Scientists Testify in Holmes Trial: Theranos Tech Was Downright Bad
Just a few short years ago, biomed startup Theranos was a media darling, and founder Elizabeth Holmes was being lauded as a self-made billionaire. All it took to topple Theranos was an article from John Carreyrou asking some tough questions about the company’s Edison blood testing machine. With the company now shuttered, former CEO Holmes is facing charges for defrauding investors. According to laboratory managers called to testify, Holmes should have known Edison was a dud, Ars Technica reports.
Holmes dropped out of college in 2003 at age 19 to start Theranos. The goal of the company’s secretive Edison technology was to conduct assays on smaller samples of blood, what you’d get from a finger stick as opposed to a syringe. Traditionally, scientists and engineers believed this was impossible because finger sticks are much “messier” samples with cellular debris and skin mixed in with the blood. Still, Theranos claimed Edison could do it. Naturally, a lot of companies were interested.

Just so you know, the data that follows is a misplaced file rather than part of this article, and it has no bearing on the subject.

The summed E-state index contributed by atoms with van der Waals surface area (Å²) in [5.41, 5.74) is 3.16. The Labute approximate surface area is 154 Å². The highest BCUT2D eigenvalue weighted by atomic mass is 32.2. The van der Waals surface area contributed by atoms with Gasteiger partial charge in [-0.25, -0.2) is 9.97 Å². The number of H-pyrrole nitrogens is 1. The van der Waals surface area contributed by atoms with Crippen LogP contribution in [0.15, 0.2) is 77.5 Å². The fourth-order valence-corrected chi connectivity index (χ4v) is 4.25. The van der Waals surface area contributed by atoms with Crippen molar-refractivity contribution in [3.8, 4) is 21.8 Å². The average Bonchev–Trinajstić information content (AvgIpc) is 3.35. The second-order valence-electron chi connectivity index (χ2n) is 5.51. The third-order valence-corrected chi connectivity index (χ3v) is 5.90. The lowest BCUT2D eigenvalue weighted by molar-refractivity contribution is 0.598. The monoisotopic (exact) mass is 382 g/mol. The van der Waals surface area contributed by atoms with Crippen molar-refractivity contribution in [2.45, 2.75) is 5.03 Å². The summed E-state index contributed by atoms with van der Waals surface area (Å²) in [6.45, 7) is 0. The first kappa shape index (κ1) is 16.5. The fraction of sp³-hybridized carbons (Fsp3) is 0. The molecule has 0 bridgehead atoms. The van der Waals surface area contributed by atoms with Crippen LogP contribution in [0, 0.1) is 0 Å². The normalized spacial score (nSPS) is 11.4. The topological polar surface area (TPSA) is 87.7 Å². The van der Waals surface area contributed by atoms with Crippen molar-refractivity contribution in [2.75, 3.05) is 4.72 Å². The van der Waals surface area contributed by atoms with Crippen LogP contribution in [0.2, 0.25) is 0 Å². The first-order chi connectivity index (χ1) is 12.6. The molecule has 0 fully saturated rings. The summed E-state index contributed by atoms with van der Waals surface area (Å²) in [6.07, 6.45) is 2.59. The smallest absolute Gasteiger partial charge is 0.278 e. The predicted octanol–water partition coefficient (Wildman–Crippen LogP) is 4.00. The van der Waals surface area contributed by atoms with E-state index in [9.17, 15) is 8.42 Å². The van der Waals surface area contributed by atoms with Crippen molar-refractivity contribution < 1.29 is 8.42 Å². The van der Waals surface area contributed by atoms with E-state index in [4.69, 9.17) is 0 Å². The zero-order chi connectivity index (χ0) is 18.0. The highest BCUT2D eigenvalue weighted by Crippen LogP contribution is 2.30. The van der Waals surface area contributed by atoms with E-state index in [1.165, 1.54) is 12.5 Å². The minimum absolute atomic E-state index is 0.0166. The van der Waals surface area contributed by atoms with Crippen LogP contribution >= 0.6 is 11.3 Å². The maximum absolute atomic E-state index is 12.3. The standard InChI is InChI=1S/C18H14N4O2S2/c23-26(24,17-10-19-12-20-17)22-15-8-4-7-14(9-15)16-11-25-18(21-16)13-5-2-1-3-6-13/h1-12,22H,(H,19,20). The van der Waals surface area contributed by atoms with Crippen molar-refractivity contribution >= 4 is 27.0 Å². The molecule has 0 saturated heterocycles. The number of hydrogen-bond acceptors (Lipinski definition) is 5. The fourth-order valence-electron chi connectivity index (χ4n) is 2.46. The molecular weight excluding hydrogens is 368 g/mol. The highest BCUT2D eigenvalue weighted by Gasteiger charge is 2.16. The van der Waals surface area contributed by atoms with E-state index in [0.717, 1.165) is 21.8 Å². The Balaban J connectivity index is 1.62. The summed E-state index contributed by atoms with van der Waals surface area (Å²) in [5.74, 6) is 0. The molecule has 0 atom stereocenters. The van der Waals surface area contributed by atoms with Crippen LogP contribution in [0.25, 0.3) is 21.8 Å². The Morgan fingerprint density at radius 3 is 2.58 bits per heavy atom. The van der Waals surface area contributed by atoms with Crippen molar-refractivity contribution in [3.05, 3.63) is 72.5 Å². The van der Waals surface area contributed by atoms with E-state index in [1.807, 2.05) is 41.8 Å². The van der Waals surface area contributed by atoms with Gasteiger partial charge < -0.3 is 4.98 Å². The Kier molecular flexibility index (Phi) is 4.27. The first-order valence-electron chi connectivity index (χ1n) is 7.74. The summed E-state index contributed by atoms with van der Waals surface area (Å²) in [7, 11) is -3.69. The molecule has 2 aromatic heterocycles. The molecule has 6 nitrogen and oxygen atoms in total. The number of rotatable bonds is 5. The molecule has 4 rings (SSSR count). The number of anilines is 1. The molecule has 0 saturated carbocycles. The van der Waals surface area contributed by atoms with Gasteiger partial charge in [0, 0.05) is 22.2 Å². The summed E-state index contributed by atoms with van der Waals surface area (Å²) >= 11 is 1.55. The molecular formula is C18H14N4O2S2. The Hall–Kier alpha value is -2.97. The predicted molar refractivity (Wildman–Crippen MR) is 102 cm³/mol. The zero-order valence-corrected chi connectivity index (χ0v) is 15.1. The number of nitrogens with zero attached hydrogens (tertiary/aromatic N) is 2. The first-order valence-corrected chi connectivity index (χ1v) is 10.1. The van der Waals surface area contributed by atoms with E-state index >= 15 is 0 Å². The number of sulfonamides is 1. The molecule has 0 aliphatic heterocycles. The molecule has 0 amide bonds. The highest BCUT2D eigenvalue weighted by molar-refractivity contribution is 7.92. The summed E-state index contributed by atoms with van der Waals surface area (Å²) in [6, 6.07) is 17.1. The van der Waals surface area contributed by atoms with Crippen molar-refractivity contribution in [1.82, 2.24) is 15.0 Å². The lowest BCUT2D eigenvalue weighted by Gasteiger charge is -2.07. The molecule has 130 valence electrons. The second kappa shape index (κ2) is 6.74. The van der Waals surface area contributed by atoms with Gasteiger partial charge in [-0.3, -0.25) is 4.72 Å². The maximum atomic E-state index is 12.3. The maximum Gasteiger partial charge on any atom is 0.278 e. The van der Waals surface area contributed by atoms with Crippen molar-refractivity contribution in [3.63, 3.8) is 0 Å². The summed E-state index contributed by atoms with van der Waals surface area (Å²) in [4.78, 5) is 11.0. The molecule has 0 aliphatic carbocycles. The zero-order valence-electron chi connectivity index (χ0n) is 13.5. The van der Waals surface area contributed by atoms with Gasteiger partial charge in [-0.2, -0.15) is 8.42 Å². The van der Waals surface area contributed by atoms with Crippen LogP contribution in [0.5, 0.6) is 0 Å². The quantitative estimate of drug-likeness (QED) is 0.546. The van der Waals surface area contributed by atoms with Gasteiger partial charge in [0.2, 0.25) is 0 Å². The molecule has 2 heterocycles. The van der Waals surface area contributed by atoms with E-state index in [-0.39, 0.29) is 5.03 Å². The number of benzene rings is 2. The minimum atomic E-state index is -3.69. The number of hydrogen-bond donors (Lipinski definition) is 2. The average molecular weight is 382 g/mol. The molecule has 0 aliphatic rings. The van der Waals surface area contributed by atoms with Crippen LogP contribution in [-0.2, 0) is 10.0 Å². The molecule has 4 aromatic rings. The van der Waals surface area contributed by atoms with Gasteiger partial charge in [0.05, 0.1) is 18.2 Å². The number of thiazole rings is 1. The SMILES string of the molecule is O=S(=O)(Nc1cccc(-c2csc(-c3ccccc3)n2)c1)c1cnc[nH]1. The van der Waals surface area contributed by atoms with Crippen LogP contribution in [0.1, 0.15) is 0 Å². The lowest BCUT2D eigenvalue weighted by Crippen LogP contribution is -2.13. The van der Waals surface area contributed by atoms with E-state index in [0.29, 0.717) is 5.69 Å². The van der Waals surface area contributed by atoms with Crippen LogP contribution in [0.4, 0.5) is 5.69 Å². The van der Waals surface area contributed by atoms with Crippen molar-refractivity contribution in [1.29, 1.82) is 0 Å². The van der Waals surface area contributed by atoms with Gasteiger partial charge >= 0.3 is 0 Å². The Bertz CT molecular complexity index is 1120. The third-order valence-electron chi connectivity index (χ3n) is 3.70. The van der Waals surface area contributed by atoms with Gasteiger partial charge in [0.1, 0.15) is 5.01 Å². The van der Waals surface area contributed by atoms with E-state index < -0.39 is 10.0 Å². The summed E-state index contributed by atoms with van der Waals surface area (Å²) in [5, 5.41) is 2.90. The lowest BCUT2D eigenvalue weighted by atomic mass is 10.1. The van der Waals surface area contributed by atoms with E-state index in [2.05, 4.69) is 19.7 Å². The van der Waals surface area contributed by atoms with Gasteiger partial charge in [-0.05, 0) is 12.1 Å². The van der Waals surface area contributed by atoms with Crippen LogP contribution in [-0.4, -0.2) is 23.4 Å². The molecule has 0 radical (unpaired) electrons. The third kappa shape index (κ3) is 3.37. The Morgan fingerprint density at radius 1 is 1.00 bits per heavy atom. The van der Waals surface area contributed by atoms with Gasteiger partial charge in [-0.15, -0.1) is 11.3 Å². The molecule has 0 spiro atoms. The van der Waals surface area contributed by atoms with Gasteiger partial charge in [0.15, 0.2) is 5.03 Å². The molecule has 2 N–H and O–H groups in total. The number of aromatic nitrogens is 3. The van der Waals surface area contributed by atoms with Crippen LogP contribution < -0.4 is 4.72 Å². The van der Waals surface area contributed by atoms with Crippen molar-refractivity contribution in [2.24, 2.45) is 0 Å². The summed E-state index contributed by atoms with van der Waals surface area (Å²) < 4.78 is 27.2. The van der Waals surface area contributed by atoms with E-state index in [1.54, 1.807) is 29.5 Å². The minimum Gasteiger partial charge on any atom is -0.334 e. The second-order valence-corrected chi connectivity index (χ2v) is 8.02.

Theranos eventually contracted with numerous pharmaceutical firms to develop tests for Edison (below), something that Holmes has leaned on repeatedly in her defense. Holmes told investors that Edison had been “comprehensively validated” by multiple big pharma outfits. That meant Edison worked, and therefore she was not guilty of fraud. The problem, however, is that the laboratory managers who tested Edison are still around and willing to give testimony.
Prosecutors had Victoria Sung from Celgene on the stand and asked point-blank if Edison was “comprehensively validated.” Sung was clear that, no, the machines were not validated. In her testing, Edison machines failed to produce valid results over 14 percent of the time, far higher than the 2 percent rate of the industry-standard QPS test that uses more blood. That put it far outside the realm of clinical usability, so Celgene backed out of the deal.
Also in court on Thursday was former Theranos lab manager Dr. Adam Rosendorff, who confirmed that he signed off on results that he did not believe were accurate. He claims he did this under pressure from Holmes and COO Sunny Balwani, who was also Holmes’ squeeze at the time. Rosendorff also explained how Holmes and Balwani had ordered workers in the Edison lab to remain inside with the door closed when government inspectors came calling. That implies Holmes knew about the issues with Edison while she was telling investors that it worked like a charm.
The testimony is not shaping up well for Holmes so far, and prosecutors have much more to present.
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